Compass Advisors
Financial Advisor & Planner, Wealth Management | Long Island New Jersey, New York

Compass Bulletins

2019 2nd Quarter Investment Bulletin

2019 2nd Quarter Investment Bulletin

The stock market during the first quarter (March 9th, 2019) marked the 10th anniversary of the current bull market run.  U.S. stocks during the first three months of 2019 once again demonstrated just how resilient this bull market is.  The Wilshire 5000 rocketed higher by 14% immediately following losses of a similar proportion during the last three months of 2018. 

The gains were broad based with all asset classes participating in the quarterly growth.  The strongest growth was in large-cap U.S. stocks, especially technology stocks.  The pattern of U.S. stocks performing better than International stocks continued once again.    

The chart below visually depicts the significant growth U.S. stocks have achieved during the last decade.  It seems hard to believe that it’s been ten years since we were in the depths of the 2008 financial crisis.  On some days that seems like a distant memory, and on others it could be yesterday.  The early days of January and February of 2009, when this historic bull market run was forming, were fraught with fear and uncertainty.  This chart reminds us that there were many external events during the last ten years that led to declines that at the time felt like they had the potential to derail the rise higher.  The two most prominent declines occurred in 2011 and during the 4th quarter of 2018.  In those two instances the losses in stocks accumulated to just shy of 20%, which by some definitions could’ve meant the end of the bull run.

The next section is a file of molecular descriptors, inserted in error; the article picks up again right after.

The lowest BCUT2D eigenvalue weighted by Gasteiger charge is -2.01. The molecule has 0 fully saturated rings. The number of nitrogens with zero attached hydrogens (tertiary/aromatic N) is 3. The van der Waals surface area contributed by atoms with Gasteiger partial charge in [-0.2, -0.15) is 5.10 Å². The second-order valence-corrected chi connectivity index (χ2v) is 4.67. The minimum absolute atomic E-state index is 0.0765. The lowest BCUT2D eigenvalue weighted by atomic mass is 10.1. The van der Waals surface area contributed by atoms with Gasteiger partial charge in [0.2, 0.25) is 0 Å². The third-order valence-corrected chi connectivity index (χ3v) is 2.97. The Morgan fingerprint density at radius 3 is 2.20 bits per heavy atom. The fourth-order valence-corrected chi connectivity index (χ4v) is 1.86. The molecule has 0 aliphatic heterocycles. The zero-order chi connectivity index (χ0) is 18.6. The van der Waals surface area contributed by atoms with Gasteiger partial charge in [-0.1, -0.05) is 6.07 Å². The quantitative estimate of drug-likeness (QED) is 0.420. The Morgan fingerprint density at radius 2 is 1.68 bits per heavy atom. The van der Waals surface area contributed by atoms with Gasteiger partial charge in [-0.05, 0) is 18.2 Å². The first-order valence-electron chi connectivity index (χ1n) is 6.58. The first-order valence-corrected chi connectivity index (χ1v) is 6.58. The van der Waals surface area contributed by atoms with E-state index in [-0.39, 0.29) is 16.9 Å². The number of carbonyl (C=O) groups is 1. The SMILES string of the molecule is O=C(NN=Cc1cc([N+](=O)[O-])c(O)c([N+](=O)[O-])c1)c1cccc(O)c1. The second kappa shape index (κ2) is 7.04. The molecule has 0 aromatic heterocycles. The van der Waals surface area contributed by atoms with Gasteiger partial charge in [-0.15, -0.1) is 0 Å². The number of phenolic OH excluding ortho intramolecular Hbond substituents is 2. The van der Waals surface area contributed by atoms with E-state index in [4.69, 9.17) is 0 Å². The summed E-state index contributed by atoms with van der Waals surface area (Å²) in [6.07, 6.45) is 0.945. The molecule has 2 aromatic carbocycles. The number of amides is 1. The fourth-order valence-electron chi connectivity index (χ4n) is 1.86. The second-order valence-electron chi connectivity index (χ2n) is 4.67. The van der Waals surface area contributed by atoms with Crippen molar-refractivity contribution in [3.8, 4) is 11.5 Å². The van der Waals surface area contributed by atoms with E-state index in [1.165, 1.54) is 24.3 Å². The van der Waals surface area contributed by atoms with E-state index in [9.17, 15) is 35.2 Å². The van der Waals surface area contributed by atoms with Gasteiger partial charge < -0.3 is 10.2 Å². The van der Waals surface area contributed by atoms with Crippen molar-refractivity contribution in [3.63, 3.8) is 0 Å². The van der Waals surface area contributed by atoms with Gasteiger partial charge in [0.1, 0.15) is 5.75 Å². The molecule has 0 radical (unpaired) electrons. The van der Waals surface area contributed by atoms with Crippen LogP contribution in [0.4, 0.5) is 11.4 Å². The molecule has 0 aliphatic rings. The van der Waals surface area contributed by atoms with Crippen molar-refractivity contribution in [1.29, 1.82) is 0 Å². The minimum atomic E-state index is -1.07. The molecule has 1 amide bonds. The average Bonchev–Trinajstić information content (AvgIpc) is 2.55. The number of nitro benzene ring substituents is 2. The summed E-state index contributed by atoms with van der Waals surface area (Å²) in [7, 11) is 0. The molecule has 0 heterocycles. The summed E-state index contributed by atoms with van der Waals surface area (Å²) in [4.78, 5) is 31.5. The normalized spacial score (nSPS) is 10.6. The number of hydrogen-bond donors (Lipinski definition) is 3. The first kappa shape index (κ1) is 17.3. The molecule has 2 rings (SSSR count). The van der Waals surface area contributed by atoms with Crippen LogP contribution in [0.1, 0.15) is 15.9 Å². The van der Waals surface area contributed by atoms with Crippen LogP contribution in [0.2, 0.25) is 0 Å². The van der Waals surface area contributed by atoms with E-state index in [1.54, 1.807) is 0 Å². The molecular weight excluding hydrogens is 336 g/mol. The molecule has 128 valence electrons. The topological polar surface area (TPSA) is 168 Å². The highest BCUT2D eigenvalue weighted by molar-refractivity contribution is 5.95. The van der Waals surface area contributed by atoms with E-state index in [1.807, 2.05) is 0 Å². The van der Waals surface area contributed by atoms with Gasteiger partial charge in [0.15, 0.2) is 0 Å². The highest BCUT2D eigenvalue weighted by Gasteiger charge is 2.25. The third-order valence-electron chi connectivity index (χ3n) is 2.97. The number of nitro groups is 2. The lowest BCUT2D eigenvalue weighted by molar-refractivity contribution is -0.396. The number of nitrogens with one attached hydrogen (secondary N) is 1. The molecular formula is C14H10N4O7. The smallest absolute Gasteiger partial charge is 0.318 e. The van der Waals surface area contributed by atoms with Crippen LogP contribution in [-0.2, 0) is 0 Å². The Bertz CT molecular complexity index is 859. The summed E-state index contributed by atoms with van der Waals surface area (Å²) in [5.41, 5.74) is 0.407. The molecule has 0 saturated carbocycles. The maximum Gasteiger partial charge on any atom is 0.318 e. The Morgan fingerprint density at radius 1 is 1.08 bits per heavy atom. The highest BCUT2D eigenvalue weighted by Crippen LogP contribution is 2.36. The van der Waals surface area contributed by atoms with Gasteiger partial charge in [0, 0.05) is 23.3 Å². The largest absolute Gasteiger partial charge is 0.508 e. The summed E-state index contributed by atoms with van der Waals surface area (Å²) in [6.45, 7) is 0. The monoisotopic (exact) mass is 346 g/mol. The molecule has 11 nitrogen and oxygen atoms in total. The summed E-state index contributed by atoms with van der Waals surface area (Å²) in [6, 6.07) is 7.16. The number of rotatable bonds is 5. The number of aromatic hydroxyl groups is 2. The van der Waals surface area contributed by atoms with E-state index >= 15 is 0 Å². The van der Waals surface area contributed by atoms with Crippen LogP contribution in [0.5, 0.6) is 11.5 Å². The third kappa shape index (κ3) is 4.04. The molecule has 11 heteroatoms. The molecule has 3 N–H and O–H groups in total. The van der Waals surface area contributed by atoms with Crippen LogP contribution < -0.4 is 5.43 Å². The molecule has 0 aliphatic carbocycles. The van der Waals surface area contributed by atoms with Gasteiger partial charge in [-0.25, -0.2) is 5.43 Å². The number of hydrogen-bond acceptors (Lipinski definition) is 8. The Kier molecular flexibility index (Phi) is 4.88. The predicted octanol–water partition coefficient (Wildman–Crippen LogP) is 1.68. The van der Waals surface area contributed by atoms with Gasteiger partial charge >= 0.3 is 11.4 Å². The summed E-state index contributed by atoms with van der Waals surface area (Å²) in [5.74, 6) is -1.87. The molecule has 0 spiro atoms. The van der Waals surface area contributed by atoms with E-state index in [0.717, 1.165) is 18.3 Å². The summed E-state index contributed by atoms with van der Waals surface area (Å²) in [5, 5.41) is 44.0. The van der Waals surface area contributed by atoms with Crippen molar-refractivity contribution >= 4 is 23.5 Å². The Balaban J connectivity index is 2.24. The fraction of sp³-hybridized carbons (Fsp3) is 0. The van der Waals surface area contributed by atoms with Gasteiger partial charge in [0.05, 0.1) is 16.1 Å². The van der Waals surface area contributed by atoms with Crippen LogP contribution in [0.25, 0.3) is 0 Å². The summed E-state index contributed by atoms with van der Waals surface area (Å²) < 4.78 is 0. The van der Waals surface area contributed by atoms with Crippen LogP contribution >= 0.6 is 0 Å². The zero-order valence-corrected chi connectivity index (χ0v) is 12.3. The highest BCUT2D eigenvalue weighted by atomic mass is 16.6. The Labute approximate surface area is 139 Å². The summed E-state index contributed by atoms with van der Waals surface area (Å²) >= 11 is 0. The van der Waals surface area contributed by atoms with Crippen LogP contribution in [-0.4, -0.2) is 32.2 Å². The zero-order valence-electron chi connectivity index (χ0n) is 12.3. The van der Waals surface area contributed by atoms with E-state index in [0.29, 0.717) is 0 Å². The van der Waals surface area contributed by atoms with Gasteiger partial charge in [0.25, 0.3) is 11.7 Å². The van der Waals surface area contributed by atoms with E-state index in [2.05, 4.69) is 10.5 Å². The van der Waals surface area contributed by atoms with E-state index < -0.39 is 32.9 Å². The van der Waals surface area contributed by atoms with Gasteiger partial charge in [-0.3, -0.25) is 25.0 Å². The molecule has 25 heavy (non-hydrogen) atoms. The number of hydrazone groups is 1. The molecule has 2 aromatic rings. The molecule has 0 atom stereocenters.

There was one additional market event that occurred during the first quarter of 2019 that hasn’t happened in more than a decade.  The yield curve inverted, which is when long-term interest rates are lower than short-term rates.  In mid-March the 3 month Treasury bill was paying a greater interest rate than the ten year Treasury note.  Inverted yield curves generally happen when the federal reserve is increasing short term rates in an effort to stave off inflation, and at the same time market participants are buying more longer term bonds, which indicates a move to a safer investing posture. 

This is significant because an inverted yield curve has been a pretty accurate predictor of a future recessionary environment.  However, as the chart below shows the lead time for the beginning of a recession and the yield curve inverting has varied considerably.  In several instances the recession following the yield curve inversion didn’t occur for well more than a year. 

The markets are sending mixed signals, which is not uncommon at the later stages of bull markets.  The last six months have been challenging for investors because of the extreme movements in stocks.  We believe strongly that in this environment it is important to maintain a conservative to moderate posture and execute a disciplined re-balancing plan around these extremes.  That will mean that we partially sell stocks to lower your allocation back to target following a meaningful increase in stocks, and that we incrementally increase your allocation to stocks during market declines as we did in December of 2018.